Mark Strong

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He is better known these days for his dark characters but the Welcome To The Punch actor tells Henry Fitzherbert that he very nearly missed out on success because everyone thought he was Mr Nice Guy.

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Mark Strong knows exactly who to blame for all the bad guys he has played in recent years: his wife. The prolific actor is Hollywood’s favourite go-to villain with an impressive array of nasties on his CV in the likes of Robin Hood, Sherlock Holmes, Kick-Ass, Green Lantern and the new British action-thriller Welcome To The Punch.

Although he played one of the good guys in that Oscar-winning picture, his wife still clearly sees the evil in her beloved. Liza is the executive producer of  his new picture Welcome To The Punch in which he plays a big cheese London crime lord, albeit one who has retired to Iceland with his loot.

Inspired by the slick, silvery police thrillers of Michael Mann and John Woo, it is an entertaining and stylish picture that pits Mark’s Jacob Sternwood against James McAvoy’s obsessive cop Max who has is sucked back into the criminal underworld in London out of love and concern for his troubled young son. He is not actually trying to rob anyone. In the interests of fl eshing out his character, Mark fi lmed several scenes giving Sternwood a more human and sympathetic dimension rooted in his troubled personal life. They did not make the fi nal cut, however.

“It would have been great to have them and it was always envisaged that they would be there but once they got into the edit it was felt they slowed the movie down.” There is no hint of disgruntlement from Mark, he is too much of a pro for that, but you can sense his excitement at the more robust acting challenge presented by his latest project, an adaptation of the bestselling thriller Before I Go To Sleep. The story is essentially a three-hander in which a married woman with amnesia attempts to piece her life back together with the aid of her doctor. Mark plays the latter, Nicole Kidman the troubled woman and Colin Firth is her husband. Filming began a few days ago at Twickenham Studios. Produced by Sir Ridley Scott’s company Scott Free, one of the picture’s executives is Liza. KEEPING things in the family certainly comes naturally to Mark who, having come to fatherhood relatively late, is a committed family man.“For me family comes over and above everything,” says the actor, an only child brought up by his Austrian mother after his Italian father walked out soon after his birth.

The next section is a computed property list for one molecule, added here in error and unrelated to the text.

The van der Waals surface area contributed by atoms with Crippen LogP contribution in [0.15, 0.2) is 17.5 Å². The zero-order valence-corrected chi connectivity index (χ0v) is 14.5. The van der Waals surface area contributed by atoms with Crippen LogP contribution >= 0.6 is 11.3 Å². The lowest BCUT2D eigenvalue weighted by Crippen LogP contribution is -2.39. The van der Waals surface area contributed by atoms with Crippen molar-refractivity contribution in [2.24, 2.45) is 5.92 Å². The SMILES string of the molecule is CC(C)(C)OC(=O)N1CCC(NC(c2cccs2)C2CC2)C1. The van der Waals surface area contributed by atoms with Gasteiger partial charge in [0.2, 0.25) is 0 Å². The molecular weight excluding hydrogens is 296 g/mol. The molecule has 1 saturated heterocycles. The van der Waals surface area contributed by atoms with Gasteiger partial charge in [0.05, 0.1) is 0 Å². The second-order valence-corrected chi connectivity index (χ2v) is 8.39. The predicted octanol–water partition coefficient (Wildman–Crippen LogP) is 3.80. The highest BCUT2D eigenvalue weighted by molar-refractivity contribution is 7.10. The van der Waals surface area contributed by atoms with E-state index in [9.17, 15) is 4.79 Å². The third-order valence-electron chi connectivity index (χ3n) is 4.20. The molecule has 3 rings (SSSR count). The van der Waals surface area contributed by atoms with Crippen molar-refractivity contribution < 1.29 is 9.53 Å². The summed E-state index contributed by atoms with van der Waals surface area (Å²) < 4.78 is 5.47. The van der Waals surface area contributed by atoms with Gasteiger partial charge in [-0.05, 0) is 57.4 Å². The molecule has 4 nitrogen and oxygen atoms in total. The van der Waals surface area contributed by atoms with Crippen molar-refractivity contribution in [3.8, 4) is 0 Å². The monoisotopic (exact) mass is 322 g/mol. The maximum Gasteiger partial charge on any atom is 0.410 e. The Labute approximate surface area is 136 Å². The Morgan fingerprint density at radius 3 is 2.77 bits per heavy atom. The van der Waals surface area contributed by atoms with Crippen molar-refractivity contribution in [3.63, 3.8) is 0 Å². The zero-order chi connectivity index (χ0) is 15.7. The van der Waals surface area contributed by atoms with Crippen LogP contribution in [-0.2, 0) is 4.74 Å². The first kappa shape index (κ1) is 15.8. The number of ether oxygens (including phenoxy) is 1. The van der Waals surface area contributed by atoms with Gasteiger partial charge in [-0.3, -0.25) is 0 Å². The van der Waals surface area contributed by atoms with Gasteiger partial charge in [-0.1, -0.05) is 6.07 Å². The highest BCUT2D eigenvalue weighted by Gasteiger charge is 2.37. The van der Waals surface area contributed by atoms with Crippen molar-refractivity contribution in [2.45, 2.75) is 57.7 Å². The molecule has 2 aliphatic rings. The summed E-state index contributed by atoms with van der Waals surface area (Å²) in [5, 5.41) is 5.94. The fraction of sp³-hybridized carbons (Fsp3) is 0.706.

“I think as a younger actor I might have felt differently but now at my age it is the be all and end all and everything I do I do for the family, I have to admit.” With two young children and two such busy, high-powered working parents, family life has its challenges, “but you just make it work”. He continues: “When I talk to younger actors and young people in general who are holding off having children because they think they cannot fi t them into their busy lives I now know, and am able to say to them: ‘You’ve just got to get on with it; there is never going to be a right time.’”

In any case, one imagines most children would forgive their busy father’s absences on a fi lm set if their godfather was James Bond. Strong says he caught up with the Skyfall star just last week when he was in London for the premiere of Oz: The Great And The Powerful starring his wife Rachel Weisz. They reminisced about Our Friends In The North. “We were remembering how we walked down the streets of Newcastle one day and looked at each other and said: ‘Do you think this is going to be any good?’ We had no idea it would give us our careers.”



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